Biomedical engineering

Akbari testing the prototype bandage with two student researchers

Bioengineer Mohsen Akbari is working with researchers to commercialize GelDerm, a bandage that monitors pH levels at wound sites to detect the earliest signs of bacterial infection. The prototype bandage works in concert with a smartphone app. Photo: UVic Photo Services.

Fraser Hof in a lab with a student

Chemist Fraser Hof and his researchers design, make and study molecules that ask basic questions about structure and binding in biological settings. Collaborations translate these discoveries into advancements in the treatment and understanding of disease. Photo: UVic Photo Services.

The following researchers specialize in biomedical engineering:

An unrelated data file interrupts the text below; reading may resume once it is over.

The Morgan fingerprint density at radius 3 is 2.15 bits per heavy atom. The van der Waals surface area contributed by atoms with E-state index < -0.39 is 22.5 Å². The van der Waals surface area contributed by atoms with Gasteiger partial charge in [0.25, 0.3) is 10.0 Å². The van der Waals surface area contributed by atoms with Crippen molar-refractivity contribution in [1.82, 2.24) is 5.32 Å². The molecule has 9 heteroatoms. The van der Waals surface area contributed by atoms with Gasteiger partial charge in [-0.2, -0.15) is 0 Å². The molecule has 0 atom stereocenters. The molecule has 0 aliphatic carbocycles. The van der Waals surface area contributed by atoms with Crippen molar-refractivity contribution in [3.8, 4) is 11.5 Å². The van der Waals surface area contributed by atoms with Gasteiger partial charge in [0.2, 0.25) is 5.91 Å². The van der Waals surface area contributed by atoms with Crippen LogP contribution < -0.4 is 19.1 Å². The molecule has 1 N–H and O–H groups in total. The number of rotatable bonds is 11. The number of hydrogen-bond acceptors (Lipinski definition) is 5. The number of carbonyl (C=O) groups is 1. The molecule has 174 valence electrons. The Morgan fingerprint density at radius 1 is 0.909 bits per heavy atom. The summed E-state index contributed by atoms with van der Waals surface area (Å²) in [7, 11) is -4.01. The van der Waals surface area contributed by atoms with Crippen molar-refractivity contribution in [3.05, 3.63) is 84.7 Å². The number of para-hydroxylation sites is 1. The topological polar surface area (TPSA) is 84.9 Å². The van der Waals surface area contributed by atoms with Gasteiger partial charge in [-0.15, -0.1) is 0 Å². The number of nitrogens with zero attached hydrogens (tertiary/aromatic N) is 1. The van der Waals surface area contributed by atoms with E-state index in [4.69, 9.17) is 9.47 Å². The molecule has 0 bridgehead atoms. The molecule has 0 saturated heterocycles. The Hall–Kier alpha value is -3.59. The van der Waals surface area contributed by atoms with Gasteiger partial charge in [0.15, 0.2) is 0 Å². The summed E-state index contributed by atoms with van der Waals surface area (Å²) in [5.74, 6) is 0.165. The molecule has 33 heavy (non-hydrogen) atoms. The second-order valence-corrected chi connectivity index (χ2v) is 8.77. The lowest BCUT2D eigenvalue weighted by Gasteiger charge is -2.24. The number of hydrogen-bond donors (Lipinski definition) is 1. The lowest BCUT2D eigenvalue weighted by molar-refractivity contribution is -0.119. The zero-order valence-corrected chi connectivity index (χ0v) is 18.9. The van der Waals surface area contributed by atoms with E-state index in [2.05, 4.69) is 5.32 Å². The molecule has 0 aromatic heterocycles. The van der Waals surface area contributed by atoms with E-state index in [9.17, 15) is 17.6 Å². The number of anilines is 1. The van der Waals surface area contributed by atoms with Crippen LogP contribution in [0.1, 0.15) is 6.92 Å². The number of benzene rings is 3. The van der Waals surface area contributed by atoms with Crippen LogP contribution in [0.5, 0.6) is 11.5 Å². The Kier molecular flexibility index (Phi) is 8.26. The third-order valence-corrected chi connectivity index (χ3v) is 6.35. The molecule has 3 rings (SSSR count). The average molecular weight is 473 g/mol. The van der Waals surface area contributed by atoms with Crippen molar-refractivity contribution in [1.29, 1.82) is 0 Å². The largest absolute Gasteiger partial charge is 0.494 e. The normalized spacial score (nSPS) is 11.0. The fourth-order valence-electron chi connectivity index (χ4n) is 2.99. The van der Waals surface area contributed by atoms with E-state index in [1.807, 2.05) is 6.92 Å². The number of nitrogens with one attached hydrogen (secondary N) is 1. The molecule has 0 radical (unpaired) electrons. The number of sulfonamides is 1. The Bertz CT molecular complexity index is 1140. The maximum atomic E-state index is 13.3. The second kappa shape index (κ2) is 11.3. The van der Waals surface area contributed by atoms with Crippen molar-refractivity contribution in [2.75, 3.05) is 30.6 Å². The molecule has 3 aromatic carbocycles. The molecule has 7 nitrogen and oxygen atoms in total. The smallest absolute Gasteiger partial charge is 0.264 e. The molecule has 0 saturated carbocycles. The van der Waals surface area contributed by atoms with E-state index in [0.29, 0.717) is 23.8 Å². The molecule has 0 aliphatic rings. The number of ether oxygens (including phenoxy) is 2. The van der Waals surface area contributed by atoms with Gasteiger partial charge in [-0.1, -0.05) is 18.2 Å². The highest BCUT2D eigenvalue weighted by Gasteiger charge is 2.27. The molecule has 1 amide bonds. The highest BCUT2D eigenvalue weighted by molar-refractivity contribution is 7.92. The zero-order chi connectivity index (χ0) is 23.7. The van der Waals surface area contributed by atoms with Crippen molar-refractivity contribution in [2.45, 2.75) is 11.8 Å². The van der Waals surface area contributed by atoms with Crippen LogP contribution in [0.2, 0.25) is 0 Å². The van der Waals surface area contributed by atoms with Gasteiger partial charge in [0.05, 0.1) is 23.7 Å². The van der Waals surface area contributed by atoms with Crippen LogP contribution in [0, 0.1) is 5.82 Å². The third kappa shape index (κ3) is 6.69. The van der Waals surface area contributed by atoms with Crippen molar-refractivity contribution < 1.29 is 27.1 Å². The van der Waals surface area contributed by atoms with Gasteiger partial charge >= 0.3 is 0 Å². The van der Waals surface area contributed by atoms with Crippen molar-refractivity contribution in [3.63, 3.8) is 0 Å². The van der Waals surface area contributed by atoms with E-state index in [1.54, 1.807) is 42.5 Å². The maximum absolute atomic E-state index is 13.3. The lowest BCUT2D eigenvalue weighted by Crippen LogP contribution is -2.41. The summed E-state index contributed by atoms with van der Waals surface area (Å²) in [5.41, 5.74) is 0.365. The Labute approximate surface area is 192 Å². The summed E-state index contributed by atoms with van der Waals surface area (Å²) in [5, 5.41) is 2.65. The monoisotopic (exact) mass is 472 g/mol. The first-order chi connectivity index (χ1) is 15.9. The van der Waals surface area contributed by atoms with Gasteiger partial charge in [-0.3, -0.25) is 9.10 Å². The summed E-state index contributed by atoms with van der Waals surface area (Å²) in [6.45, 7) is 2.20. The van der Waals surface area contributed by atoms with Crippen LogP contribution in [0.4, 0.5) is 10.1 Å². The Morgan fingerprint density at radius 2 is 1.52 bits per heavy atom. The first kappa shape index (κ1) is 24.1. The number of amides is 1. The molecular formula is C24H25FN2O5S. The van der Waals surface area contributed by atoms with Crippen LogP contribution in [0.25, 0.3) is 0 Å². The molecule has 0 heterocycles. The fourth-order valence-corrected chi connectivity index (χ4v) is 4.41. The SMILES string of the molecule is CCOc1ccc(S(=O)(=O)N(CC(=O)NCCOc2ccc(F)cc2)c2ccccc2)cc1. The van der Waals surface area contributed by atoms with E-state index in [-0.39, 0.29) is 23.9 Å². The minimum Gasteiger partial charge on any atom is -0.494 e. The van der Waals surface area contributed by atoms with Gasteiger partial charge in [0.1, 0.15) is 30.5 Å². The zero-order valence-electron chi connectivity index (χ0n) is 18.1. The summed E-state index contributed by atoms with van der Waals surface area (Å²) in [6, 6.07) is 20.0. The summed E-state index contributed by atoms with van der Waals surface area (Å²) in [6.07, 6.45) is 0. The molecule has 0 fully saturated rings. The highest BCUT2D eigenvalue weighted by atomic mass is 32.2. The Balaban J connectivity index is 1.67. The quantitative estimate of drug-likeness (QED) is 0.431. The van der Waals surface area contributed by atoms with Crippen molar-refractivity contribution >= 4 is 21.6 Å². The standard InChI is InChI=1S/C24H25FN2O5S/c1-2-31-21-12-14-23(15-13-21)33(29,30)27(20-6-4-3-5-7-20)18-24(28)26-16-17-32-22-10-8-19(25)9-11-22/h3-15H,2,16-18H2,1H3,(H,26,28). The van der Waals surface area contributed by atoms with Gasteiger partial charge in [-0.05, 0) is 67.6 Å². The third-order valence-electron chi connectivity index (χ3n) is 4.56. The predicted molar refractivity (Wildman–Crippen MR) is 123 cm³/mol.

• Rustom Bhiladvala: nanoscale materials, mechanics & transport, fluid and biomedical sensor development, energy and sustainable development
  • Kerry Delaney: neurophysiology, Rett syndrome
  • Katherine Elvira: microfluidic technologies, health care and drug discovery
  • Josh Giles: Orthopaedic Biomechanics: In-Vitro Experimentation & In-Silico Modeling, Orthopaedic Device Design, Integration of Biomechanical Models & Mechatronic Systems, Patient-Specific Biomechanically-Informed Surgical Planning
  • Reuven Gordon: nanophotonics, plasmonics, biophotonics, biosensors, optical trapping, lab-on-chip devices, nanotechnology and nanofabrication
  • Fraser Hof: at the intersection of supramolecular and medicinal chemistry
  • Sandra Hundza: neural control of human movement; motor rehabilitation after injury (e.g. neurotrauma) and with disease and aging
  • Jeremy Wulff: medicinal chemistry and control of protein-protein interactions
  • Stephanie Willerth: tissue engineering,regenerative medicine,biomaterials scaffolds for controlling stem cell differentiation
  • E. Paul Zehr: neural control of human movement, reflexes that coordinate limbs, stroke and spinal chord injuries recovery